Friday, April 22, 2011

Lost in Tra[i]nslation

About a year ago, Beth had to return to the states to renew her visa. She was gone about three weeks, and during that time I was pretty busy. But for one of those weeks I was able to make a trip to our friends the Friersons and Wilhelms in Izhevsk.

You probably remember posts previously about trips to visit them-- it's a lengthy 18-hour train ride from Moscow. And this particular time I was a little nervous. Not only would I be riding alone, but I purchased the cheapest tickets available, the плацкарт (platskart) -- in which the rooms are open and beds are everywhere.

Here's an image as an example:

I'm not so nervous because of the space issue-- Russia helped me get over my personal bubble a long time ago. I was simply nervous about the language aspect of it and not really having anyone else with me to chat with that I knew.

At the same time I thought this would be a perfect opportunity to really put my language to the test-- we had been living in Moscow for right at a year. Although my skills were far from where I wanted them to be, I figured this would help give me a better picture as to how I was doing.

I'm sure I've mentioned on previous blogs before, but I have this desire-- maybe it's normal, maybe odd-- whenever I'm in another country (in this case of course, living in Moscow), I want to blend in as much as possible. I don't want to appear foreign or American. I don't want anybody to notice me. I am still not sure why I have this strange aspiration.

Finally the day comes. I arrive at the train station and find my bunk. I find myself in a little compartment with a kind elderly couple and a larger man in his 30s. We all greet each other, prepare our beds and change as needed, and the train takes off. It's the moment of no return.

The first 2 hours seemed to go perfect. I was getting pretty impressed with myself. Like most conversations between complete strangers, everything began small. My strong suit. We talked about where we were going, the train, the weather, and so on. Everything appeared completely normal. I could not believe how well things were going.

Finally the elderly lady asked if she lay down on the bed she and I were sitting on. I graciously moved over and crammed on the other side with the man and younger guy. He begins to talk to me, one on one. We were close, and everything was very deliberate. Slowly but surely I was unable to understand a word here, a phrase there. Finally he asked me something, and I have no idea what he said. At all.

I had finally hit that point. I wasn't looking forward to it, but I knew I had to admit to him my true identity. I told him in Russian "I'm sorry, I didn't understand you. I don't speak Russian very well [and then I always say this even though it's completely and utterly unnecessary except to make me seem better] but I am studying the language in Moscow."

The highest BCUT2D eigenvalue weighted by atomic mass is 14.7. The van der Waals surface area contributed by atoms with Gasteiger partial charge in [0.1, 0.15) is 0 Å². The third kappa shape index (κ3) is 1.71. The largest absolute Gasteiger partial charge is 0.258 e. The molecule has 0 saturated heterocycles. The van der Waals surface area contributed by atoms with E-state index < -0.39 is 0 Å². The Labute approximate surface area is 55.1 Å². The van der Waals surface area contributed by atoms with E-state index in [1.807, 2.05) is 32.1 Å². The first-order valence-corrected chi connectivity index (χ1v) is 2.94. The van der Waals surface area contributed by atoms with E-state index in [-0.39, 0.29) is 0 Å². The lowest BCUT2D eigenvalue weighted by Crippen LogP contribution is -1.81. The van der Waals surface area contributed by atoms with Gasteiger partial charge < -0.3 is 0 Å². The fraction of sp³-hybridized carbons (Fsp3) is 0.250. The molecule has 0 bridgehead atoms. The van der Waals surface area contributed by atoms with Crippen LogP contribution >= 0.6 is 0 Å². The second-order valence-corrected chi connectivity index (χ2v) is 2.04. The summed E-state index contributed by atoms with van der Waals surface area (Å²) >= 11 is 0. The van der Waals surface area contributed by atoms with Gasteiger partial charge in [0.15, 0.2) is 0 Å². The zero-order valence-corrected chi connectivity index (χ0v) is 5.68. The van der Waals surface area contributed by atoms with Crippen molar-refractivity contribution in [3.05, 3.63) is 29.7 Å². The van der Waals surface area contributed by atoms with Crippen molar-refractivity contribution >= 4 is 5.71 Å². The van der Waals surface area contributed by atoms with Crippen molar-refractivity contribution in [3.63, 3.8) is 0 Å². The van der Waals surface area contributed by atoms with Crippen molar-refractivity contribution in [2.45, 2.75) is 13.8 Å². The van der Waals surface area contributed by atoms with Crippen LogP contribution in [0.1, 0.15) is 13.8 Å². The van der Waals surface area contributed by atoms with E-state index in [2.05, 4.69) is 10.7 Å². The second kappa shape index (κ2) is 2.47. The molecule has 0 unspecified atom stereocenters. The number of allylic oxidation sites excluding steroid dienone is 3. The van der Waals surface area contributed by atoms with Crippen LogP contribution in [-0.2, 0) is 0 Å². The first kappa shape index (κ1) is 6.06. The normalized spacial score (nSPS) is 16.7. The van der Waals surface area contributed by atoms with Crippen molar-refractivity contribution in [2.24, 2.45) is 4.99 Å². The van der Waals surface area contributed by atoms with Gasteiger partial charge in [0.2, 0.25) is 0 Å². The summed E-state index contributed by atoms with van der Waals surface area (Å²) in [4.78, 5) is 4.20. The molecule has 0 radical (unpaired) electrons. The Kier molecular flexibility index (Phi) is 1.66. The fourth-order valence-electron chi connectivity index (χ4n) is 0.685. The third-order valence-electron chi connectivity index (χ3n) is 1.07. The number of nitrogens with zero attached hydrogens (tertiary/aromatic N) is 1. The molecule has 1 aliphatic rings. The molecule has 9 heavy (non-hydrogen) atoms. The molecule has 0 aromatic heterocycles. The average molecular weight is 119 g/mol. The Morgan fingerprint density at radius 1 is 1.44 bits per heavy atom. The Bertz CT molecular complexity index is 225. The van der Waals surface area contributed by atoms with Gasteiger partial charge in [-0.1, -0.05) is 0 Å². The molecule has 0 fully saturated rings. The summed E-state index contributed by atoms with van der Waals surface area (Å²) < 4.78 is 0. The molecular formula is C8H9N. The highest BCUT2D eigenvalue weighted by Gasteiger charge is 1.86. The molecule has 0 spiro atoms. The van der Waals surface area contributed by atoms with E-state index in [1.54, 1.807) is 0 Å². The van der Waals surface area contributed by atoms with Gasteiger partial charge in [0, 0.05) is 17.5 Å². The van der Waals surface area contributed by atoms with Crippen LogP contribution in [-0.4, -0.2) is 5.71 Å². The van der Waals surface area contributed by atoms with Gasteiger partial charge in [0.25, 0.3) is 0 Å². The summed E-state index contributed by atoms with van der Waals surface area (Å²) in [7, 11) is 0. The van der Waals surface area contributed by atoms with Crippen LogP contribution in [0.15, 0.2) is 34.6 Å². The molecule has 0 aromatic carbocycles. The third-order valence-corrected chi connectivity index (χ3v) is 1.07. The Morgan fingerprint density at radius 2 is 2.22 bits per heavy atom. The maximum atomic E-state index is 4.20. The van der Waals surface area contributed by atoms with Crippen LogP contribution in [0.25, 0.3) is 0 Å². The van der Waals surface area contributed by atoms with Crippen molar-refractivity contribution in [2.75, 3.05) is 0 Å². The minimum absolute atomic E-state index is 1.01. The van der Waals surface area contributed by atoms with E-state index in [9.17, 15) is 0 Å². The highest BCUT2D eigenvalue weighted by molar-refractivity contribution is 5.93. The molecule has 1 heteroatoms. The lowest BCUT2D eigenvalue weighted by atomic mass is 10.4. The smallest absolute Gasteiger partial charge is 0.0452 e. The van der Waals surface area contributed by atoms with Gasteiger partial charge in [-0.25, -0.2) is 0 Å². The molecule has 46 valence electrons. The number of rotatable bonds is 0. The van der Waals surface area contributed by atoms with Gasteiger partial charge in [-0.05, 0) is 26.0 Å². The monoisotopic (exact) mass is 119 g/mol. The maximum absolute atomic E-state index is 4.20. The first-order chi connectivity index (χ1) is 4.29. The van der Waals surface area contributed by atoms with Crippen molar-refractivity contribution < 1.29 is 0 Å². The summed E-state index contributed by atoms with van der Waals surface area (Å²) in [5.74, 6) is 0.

The man looked at me as if something had finally clicked in his brain.

He said to me, in Russian and laughing, "It all makes sense now! This whole time I thought you were just stupid!"

And those thoughts of self-satisfaction and success were all gone. This entire time I thought I was mastering the Russian language, I just sounded mentally ill to those that actually spoke it.

Saturday, April 16, 2011

kcohS erutluC

Reverse Culture Shock is something you hear about (and almost prepare for) while living overseas. It's the basic idea that the difficulty you had adjusting to a new culture (in our case, Moscow) will be somewhat similar when returning and re-acclimating to your native culture.

Surprisingly, we didn't have as much difficulty as we were worried about. It took less than a day to get used to driving again (we didn't have or drive a car the entire duration of our time in Moscow). In fact, things didn't seem that foreign at all. Most of our reverse culture shock experiences could be summed into one-sentence shouts of exclamation:

"This washing machine is HUGE!"

"Wait, you can get another drink with the same cup -- FOR FREE??"

"There's a whole shelf for cereal at the grocery store?!"

"Wait, I can wash my clothes and wear them again in the same day??"

I could go on.

But there is definitely another side to reverse culture shock. It's this feeling of displacement. Not only have we left this incredible group of friends and colleagues back in Moscow, but we are entering back into life in America as if it were two years ago. People have moved on. It's that tightrope feeling that probably feels the strangest. Not belonging to either world.

I know that sounds pretty pathetic, but I don't mean it that way at all. It's life. It happens. The tension will go away eventually.